Stormset / by Strain

A few weeks back, the most intense thunderstorm that I can remember parked itself over the lower mainland and unleashed Zeus' fury for the better part of an afternoon. Having been out of town for the previous weeks' electrifying weather, I was eager to get out and put a pair of new wide lenses to the test. I quickly found out that the bulbous front element on the Rokinon (aka Samyang aka Bower) 14mm 2.8 is not well suited to shooting in a thundershower; spending more time wiping rain off the lens than shooting, I failed to capture any lightning strikes. As the storm tapered off into the evening, I figured I wasn't going to have the opportunity to catch a night sky light show. The storm was fading, and thick cloud to the west was making the prospect of decent light seem remote. As I was packing up my bag, however, the windows along the English Bay waterfront began to light up - the telltale sign of a classic Vancouver sunset. The sun, nearly at the horizon, was beaming through the sliver of clear sky between sea and cloud, illuminating the final showers pulsing from the underbelly of the dying storm with a vibrant orange glow.

Nikon D800 18-35 AF-S @ ISO 100 / f/16 / 1/6 sec

Rain can be a real buzzkill while shooting. Sometimes the best approach is to embrace it and see what happens.

Though the storm had broken, the rain had not yet subsided and wind-driven drizzle continued to pile up on my lens. I rolled with it, since the effect of rain on the lens was kinda neat and the colour was amazing, but I knew I wasn't getting anything spectacular. I turned back to my camera bag to try a longer lens and was blown away by what was unfolding behind me.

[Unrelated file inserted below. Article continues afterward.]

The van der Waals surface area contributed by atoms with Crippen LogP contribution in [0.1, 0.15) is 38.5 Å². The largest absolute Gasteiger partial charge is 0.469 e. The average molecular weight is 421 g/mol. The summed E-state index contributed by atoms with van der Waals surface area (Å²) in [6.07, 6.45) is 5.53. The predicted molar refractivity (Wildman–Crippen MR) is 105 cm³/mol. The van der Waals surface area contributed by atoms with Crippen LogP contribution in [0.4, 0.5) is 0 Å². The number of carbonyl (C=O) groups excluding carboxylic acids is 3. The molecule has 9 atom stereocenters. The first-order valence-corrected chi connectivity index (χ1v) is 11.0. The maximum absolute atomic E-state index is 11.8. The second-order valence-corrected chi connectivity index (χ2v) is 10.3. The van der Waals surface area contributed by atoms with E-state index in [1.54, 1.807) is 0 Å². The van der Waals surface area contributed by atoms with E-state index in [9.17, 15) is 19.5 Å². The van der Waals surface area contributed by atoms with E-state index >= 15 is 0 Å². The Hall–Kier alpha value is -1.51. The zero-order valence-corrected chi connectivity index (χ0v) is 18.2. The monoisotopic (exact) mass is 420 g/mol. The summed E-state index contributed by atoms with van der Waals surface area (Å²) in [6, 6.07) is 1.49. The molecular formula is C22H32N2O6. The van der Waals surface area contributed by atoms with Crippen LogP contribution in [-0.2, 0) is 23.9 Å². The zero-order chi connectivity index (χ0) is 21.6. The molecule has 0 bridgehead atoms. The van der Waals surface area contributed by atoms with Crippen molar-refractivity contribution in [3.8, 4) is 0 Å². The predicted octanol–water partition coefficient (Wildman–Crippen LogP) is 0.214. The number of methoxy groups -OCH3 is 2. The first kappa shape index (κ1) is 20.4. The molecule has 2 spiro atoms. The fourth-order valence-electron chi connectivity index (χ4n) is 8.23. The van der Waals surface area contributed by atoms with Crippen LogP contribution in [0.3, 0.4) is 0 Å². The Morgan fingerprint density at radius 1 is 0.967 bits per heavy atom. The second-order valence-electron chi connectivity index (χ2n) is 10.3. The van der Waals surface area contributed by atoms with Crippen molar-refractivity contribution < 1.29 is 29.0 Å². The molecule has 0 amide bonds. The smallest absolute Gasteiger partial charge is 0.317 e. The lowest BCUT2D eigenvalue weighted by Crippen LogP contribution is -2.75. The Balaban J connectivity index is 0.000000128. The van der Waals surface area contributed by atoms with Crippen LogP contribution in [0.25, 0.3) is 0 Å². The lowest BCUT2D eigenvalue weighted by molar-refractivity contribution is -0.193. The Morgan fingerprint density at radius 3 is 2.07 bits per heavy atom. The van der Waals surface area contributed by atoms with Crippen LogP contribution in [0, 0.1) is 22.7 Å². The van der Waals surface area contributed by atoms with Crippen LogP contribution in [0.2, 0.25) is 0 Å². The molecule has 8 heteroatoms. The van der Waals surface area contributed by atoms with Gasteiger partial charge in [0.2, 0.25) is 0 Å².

oh my god!

I hastily swapped out the 18-35 for the Rokinon 14, dialed in the focus and started shooting. The over-sized front element seemed to draw in rain from all angles, but I managed to get a couple frames that were free of large droplets. The sunset was intensifying at my back and the rain had all but stopped; satisfied that I had a keeper, I swung my camera back around to capture the blazing sky to the west.

Boats

No sooner had I framed this shot, the storm's last fork of lightning struck the downtown skyline, searing an unforgettable 'what if' into my mind's eye.

As the colours faded over English Bay, I shot a couple tighter frames with another new addition to my quiver, the AF-S 85mm 1.8G. Highly regarded as one of the best-value Nikkor lenses, it fully reveals the power of the D800 sensor - the level of detail resolved is truly remarkable. Every time I've used it, something special seems to happen.

Nikon D800 AF-S 85mm 1.8 ISO 100 / f/4.0 / 1/80

It's been years since I photographed a sunset from Kits Beach, but it used to be my go-to spot for a quick creative fix. It's nice to know things haven't changed too much.

Next up for the blog, a different perspective on the night sky, and some more thoughts on the AF-S 18-35mm and Rokinon 14mm 2.8. With the fresh look I'm trying to keep the content a little more current - more soon.